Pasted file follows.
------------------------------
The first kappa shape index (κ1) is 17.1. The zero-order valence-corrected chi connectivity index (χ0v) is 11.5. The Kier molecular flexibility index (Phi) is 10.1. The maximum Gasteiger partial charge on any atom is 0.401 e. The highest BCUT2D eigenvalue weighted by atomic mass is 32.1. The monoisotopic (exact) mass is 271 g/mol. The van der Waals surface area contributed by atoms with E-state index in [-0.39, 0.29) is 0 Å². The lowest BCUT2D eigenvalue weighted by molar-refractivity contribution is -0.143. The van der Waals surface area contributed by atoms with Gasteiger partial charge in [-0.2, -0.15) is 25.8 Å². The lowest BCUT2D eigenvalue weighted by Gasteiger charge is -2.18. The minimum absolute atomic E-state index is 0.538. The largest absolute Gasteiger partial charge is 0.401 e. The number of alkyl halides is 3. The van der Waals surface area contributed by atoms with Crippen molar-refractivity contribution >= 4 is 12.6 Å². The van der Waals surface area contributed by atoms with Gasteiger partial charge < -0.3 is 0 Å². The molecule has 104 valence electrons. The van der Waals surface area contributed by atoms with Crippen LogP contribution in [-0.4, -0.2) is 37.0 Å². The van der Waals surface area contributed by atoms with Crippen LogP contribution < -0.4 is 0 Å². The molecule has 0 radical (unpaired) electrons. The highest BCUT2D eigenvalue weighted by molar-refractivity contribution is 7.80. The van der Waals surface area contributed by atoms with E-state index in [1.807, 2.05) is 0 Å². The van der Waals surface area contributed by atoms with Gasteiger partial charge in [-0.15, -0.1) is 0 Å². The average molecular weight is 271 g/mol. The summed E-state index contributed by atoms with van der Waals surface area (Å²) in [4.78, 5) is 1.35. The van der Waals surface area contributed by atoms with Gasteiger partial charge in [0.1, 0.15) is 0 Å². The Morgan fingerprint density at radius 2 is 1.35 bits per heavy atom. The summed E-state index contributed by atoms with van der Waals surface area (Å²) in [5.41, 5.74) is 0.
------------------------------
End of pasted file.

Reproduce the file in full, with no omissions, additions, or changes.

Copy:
The first kappa shape index (κ1) is 17.1. The zero-order valence-corrected chi connectivity index (χ0v) is 11.5. The Kier molecular flexibility index (Phi) is 10.1. The maximum Gasteiger partial charge on any atom is 0.401 e. The highest BCUT2D eigenvalue weighted by atomic mass is 32.1. The monoisotopic (exact) mass is 271 g/mol. The van der Waals surface area contributed by atoms with E-state index in [-0.39, 0.29) is 0 Å². The lowest BCUT2D eigenvalue weighted by molar-refractivity contribution is -0.143. The van der Waals surface area contributed by atoms with Gasteiger partial charge in [-0.2, -0.15) is 25.8 Å². The lowest BCUT2D eigenvalue weighted by Gasteiger charge is -2.18. The minimum absolute atomic E-state index is 0.538. The largest absolute Gasteiger partial charge is 0.401 e. The number of alkyl halides is 3. The van der Waals surface area contributed by atoms with Crippen molar-refractivity contribution >= 4 is 12.6 Å². The van der Waals surface area contributed by atoms with Gasteiger partial charge < -0.3 is 0 Å². The molecule has 104 valence electrons. The van der Waals surface area contributed by atoms with Crippen LogP contribution in [-0.4, -0.2) is 37.0 Å². The van der Waals surface area contributed by atoms with Crippen LogP contribution < -0.4 is 0 Å². The molecule has 0 radical (unpaired) electrons. The highest BCUT2D eigenvalue weighted by molar-refractivity contribution is 7.80. The van der Waals surface area contributed by atoms with E-state index in [1.807, 2.05) is 0 Å². The van der Waals surface area contributed by atoms with Gasteiger partial charge in [-0.15, -0.1) is 0 Å². The average molecular weight is 271 g/mol. The summed E-state index contributed by atoms with van der Waals surface area (Å²) in [4.78, 5) is 1.35. The van der Waals surface area contributed by atoms with Gasteiger partial charge in [0.1, 0.15) is 0 Å². The Morgan fingerprint density at radius 2 is 1.35 bits per heavy atom. The summed E-state index contributed by atoms with van der Waals surface area (Å²) in [5.41, 5.74) is 0.